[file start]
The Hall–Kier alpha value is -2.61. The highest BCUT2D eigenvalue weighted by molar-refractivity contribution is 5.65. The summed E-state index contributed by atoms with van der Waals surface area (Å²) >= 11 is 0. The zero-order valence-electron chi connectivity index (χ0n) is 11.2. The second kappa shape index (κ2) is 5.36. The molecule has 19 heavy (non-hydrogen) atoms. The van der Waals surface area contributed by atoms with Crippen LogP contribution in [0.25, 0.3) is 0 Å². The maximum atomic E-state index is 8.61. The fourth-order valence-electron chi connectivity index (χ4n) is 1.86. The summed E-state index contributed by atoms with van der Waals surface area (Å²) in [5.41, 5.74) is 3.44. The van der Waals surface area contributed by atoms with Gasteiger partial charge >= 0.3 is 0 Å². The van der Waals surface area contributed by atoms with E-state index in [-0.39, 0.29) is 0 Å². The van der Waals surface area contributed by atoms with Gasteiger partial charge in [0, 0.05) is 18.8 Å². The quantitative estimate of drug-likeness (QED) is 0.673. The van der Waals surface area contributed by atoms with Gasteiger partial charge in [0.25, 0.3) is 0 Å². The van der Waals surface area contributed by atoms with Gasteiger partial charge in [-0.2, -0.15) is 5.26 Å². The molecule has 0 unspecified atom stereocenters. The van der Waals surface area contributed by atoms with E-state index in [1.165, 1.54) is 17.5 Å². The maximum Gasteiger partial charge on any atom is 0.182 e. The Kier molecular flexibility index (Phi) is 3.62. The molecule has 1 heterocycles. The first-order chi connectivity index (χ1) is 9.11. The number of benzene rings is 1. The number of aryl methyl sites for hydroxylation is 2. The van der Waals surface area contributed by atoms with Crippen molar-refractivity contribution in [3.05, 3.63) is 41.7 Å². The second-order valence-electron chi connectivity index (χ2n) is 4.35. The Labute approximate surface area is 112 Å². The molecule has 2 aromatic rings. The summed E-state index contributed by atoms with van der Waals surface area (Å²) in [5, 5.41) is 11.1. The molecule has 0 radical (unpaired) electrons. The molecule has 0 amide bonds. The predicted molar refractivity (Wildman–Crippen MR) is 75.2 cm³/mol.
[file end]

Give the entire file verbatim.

The Hall–Kier alpha value is -2.61. The highest BCUT2D eigenvalue weighted by molar-refractivity contribution is 5.65. The summed E-state index contributed by atoms with van der Waals surface area (Å²) >= 11 is 0. The zero-order valence-electron chi connectivity index (χ0n) is 11.2. The second kappa shape index (κ2) is 5.36. The molecule has 19 heavy (non-hydrogen) atoms. The van der Waals surface area contributed by atoms with Crippen LogP contribution in [0.25, 0.3) is 0 Å². The maximum atomic E-state index is 8.61. The fourth-order valence-electron chi connectivity index (χ4n) is 1.86. The summed E-state index contributed by atoms with van der Waals surface area (Å²) in [5.41, 5.74) is 3.44. The van der Waals surface area contributed by atoms with Gasteiger partial charge >= 0.3 is 0 Å². The van der Waals surface area contributed by atoms with E-state index in [-0.39, 0.29) is 0 Å². The van der Waals surface area contributed by atoms with Gasteiger partial charge in [0, 0.05) is 18.8 Å². The quantitative estimate of drug-likeness (QED) is 0.673. The van der Waals surface area contributed by atoms with Gasteiger partial charge in [0.25, 0.3) is 0 Å². The van der Waals surface area contributed by atoms with Gasteiger partial charge in [-0.2, -0.15) is 5.26 Å². The molecule has 0 unspecified atom stereocenters. The van der Waals surface area contributed by atoms with E-state index in [1.165, 1.54) is 17.5 Å². The maximum Gasteiger partial charge on any atom is 0.182 e. The Kier molecular flexibility index (Phi) is 3.62. The molecule has 1 heterocycles. The first-order chi connectivity index (χ1) is 9.11. The number of benzene rings is 1. The number of aryl methyl sites for hydroxylation is 2. The van der Waals surface area contributed by atoms with Crippen molar-refractivity contribution in [3.05, 3.63) is 41.7 Å². The second-order valence-electron chi connectivity index (χ2n) is 4.35. The Labute approximate surface area is 112 Å². The molecule has 2 aromatic rings. The summed E-state index contributed by atoms with van der Waals surface area (Å²) in [5, 5.41) is 11.1. The molecule has 0 radical (unpaired) electrons. The molecule has 0 amide bonds. The predicted molar refractivity (Wildman–Crippen MR) is 75.2 cm³/mol.